I have found in my years it's highly likely that any person at any given time will be in the midst of their present situation or job or endeavor, not really there in mind and soul, but actually living regretfully in the past or anxiously in the future. I, for one, have caught myself doing that time and time again and, as hard as it is, somehow I drag myself back into the present, trying fully to be "present in the present" before once again the past or the future begin to tug at me, threatening to judge me for what's come before or condemn me for the future I desire.
Have you ever been there? It's a giant tug-of-war in my life.
So what is the "present"? The present can be many things. It can be the hardest thing you've ever done. It can be pain and suffering. It can be a transitional period. It can be your happiest moment (even though you may or may not know it at the time). It can be a time of learning and growth. It can be a nightmare. It can be a fantasy. It might be everything you've ever dreamed of or everything you've always dreaded. But here's the thing about the present: It most surely will pass, at which time it will become the past and lead you into the future. But I've found, sometimes much to my disappointment (or to my exhilaration), the present usually passes as quickly as it comes, and then you're moving onto the next thing. Sometimes that's a blessed occurrence and other times you realize you were not in such a bad place after all.
Transition, for me, has been a given the last ten years of my life and now that I'm in my "senior" years (really?), I find myself longing for stability. For the first part of the last decade, I suffered with breast cancer. I was diagnosed in the late summer and found my autumn and winter months filled with chemotherapy sessions, surgeries, and the "present" situation of being the sickest I've ever been. There were days when I felt as though I was hanging in the middle, somewhere between life and death. That Christmas was the hardest Christmas of my life. With no energy to make the holiday a special family time, I was in the depths of a huge pity-party and literally (not meaning to) ran my family off where I sat alone for most of the day after Christmas, my faithful kitty at my side. Thankfully, he didn't so much mind my foul state of mind. But, as present situations do, that time passed (albeit very slowly), I got my strength back, and things pretty much returned to normal. Today, except for the ugly scars left and the uglier memories, it's hard to remember the actual pain and suffering. And even though it was probably the hardest time of my life, I look back on it now and realize how much I grew during that time. Today I believe I am a stronger person, and I owe a lot of that to my experience with breast cancer.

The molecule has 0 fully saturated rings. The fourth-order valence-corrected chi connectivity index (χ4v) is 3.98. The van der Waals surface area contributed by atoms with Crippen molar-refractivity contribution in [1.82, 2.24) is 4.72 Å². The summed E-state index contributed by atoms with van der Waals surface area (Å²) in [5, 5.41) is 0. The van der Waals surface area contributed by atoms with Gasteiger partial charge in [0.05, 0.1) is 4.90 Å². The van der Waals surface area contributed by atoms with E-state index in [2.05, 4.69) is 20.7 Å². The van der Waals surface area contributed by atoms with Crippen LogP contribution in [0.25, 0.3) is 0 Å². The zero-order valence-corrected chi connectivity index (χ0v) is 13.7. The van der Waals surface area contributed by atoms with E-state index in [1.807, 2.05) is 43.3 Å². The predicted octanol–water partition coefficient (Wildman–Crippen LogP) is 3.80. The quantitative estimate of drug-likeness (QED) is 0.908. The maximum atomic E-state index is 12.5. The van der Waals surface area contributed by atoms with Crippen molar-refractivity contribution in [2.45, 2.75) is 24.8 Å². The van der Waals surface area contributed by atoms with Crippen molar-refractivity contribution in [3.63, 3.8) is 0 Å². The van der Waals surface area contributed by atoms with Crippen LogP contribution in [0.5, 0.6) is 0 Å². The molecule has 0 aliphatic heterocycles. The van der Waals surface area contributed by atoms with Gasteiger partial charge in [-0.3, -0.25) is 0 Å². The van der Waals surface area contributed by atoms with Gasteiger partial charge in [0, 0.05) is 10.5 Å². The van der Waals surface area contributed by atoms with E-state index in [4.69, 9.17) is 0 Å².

Since that time my life has truly changed in my activities from day to day. When the hubs and I re-did our first little house in Alabama, I had no idea that it would lead to buying and renovating houses and become a lifestyle for us. We have lived in most of the houses we've renovated and it's been hard at times. That scenario has included moving many times, living in apartments along the way, even an RV for a short period (remember that one?!), periods of moving furniture in and out of storage, and having long droughts of uncertainty. It definitely has had its moments of excitement but, as I've gotten older, transition is becoming less and less attractive to me, and now I find myself longing for a place I can call my permanent home, a place where I can remain until they take me out feet first, as they say.